Friday, January 29, 2010

Thoughts on Becoming a Recluse

Today I realized that since I returned home from Austin on Tuesday, I hadn’t left the house for three days. I did go outside once to take out the garbage, but that doesn’t really count as leaving the house. I spoke to a few people on the phone,checked my email and Facebook, but I haven’t had any face-to-face human interactions. Since I retired I could easily become a recluse. My husband was out of town on business and I’ve enjoyed the solitude. I’ve especially enjoyed having the toilet seat down for three days! He came home earlier this evening. Just before writing this post I visited the bathroom…and had to put the seat down. Well, at least I won’t have to take the garbage out…that’s his job!

Saturday, January 16, 2010

Blog Slogging

I did a lot of slogging through blogs this afternoon looking for something interesting to read. There’s a lot of pain, misery, suffering, infertility, cutesy crafts, and Jesus loving blogs out there. It’s a little intimidating…I don’t want to add to the crap pile. If I’m like the average reader, and God knows I’m average, I don’t read past the first post unless the writing intrigues me. I’m feeling the pressure to produce some quality writing….hummmm, I’m not doing too well so far.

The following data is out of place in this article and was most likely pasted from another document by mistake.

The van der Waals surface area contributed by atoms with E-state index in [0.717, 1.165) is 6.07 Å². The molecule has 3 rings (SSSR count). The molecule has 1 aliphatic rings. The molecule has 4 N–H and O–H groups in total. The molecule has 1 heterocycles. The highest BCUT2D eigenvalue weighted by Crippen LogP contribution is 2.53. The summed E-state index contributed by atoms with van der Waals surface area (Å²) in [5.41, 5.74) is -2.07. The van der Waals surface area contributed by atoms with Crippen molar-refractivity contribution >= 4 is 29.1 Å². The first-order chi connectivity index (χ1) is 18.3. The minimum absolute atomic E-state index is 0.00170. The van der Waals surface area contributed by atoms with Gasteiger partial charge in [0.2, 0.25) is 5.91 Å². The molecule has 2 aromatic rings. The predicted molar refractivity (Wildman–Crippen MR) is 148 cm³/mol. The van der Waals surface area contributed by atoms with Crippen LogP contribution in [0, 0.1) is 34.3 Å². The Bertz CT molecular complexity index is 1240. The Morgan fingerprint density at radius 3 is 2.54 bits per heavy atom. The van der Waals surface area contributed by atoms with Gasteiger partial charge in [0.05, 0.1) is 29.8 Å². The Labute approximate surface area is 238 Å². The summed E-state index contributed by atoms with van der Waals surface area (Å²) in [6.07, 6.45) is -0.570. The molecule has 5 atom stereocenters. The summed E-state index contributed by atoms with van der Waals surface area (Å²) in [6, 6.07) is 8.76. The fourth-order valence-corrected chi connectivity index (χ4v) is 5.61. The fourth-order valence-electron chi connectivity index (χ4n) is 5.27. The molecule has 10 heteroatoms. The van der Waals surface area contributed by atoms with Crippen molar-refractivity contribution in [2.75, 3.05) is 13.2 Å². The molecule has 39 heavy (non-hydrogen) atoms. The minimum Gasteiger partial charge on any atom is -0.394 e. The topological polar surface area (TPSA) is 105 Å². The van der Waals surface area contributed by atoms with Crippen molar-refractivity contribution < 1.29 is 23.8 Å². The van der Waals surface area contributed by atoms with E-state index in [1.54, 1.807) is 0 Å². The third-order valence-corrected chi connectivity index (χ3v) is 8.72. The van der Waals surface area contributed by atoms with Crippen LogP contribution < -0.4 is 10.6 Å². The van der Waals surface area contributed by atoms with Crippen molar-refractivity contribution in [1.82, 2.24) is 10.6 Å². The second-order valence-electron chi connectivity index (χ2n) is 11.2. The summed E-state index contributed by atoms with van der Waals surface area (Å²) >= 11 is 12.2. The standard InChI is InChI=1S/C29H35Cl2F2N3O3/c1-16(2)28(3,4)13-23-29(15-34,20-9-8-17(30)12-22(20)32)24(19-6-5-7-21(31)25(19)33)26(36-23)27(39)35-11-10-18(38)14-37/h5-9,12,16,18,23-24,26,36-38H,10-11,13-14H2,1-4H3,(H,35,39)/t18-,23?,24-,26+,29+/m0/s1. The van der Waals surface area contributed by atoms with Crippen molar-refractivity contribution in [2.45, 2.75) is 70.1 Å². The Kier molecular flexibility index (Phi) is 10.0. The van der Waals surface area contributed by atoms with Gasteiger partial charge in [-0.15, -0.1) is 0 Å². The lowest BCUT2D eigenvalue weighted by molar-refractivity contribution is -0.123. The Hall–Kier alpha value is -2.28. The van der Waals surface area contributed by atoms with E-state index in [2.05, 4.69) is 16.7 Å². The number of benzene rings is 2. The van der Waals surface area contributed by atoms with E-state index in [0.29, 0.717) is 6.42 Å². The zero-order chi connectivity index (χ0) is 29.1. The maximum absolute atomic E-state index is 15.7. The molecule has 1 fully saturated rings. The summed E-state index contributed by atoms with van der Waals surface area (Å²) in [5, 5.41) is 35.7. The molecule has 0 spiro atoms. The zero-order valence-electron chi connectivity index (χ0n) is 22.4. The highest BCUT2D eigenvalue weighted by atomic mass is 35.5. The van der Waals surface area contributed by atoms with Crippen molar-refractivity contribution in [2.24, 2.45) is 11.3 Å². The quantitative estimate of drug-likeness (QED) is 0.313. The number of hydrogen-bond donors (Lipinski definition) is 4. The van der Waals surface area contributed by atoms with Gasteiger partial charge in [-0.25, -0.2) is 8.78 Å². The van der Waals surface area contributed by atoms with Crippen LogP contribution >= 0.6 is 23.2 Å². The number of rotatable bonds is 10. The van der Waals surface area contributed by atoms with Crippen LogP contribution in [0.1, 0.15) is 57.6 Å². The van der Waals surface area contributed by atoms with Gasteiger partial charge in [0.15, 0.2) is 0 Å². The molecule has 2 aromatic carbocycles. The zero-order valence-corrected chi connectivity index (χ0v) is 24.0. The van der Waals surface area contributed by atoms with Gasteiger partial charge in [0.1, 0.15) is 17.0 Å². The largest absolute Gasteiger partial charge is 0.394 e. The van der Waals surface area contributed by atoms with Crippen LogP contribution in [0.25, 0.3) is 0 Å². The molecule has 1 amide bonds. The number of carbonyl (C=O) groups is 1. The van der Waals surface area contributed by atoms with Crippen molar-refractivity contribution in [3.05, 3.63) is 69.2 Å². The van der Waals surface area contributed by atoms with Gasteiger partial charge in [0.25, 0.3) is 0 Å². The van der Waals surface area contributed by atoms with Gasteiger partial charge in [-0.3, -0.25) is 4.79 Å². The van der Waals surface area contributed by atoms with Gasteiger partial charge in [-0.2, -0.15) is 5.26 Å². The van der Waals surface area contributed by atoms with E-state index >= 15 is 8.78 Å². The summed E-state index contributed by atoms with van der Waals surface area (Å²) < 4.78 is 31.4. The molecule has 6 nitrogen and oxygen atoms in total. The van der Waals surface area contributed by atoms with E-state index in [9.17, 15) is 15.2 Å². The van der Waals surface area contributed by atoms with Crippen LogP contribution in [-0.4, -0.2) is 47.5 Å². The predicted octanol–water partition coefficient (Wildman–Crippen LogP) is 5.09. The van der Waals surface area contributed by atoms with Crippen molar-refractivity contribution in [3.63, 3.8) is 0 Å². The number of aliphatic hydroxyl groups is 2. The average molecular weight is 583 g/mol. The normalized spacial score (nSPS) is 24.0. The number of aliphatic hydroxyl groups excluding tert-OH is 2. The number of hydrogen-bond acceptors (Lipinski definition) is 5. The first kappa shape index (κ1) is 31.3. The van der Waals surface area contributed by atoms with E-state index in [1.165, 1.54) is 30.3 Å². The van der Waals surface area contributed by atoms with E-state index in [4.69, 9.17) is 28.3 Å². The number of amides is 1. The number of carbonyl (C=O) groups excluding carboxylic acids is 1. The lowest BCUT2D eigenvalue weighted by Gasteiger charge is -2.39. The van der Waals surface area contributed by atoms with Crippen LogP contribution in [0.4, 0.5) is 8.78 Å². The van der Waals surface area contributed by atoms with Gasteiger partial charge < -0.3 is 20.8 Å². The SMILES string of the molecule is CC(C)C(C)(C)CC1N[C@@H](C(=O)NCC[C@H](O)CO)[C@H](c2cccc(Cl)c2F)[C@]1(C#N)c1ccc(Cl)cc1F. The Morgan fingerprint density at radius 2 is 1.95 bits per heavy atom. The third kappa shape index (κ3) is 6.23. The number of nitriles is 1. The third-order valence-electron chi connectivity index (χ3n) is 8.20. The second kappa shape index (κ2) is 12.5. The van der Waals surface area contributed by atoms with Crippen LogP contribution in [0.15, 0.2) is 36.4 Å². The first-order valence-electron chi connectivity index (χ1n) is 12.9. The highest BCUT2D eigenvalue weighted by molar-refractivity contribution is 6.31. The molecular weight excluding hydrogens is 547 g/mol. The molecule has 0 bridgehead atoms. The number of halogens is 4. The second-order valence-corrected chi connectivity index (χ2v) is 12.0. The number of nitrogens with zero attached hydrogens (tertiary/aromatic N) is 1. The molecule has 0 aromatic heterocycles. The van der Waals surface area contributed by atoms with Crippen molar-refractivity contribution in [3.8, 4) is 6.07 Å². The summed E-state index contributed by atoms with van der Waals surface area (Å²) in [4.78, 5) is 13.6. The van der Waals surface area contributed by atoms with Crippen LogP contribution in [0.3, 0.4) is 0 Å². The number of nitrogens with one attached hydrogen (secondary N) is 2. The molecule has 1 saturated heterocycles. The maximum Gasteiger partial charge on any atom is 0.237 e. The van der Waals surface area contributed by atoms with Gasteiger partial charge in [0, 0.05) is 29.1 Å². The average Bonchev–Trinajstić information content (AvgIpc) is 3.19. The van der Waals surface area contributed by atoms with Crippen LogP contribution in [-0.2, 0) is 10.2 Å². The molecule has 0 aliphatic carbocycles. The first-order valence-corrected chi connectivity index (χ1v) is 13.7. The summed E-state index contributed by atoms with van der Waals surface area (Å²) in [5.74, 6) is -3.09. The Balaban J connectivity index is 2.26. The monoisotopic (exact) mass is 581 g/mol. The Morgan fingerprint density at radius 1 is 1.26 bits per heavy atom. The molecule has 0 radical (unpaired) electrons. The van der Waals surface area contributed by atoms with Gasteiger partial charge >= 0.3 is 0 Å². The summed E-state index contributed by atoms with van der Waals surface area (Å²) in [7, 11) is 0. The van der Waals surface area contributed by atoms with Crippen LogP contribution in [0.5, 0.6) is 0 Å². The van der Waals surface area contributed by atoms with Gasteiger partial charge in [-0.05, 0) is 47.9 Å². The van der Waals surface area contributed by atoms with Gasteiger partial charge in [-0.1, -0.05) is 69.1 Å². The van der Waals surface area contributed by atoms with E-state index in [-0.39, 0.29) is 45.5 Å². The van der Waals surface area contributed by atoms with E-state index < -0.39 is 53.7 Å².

I “next blogged” through a whole bunch of happy family blogs. It’s kind of creepy reading intimate details of stranger families. I read the pleas for prayers for “angel babies” and relatives suffering with cancer. There were pages of beautiful babies celebrating every milestone in their first years…I noticed that once they get to the toddler stage the postings aren’t quite as frequent. I feel like I’ve been peeking through the windows at strangers…and this is legal?

If I read about Jesus in the first 25 words I “next blogged” on to something new. It’s not Sunday and I wasn’t ready for a sermon.

I’m still learning the customs and mores of the blog world. I’ve posted a few comments on the blogs I visited. I know that I have enjoyed the few comments that I have received on my blog. I’m never sure if my comments are appropriate. I appreciated when a reader pointed out that I was using a cliché in one of my posts. (Note to self, try to limit the @#$%^ clichés) His comment will help improve my writing. I find myself wanting to point out to a blogger that he should be using “you’re” not “your” or varying his adjectives…but I wonder if these helpful suggestions (from my perspective) would be interpreted as mean criticism. I am a stranger in a foreign land…and darn that’s another cliché.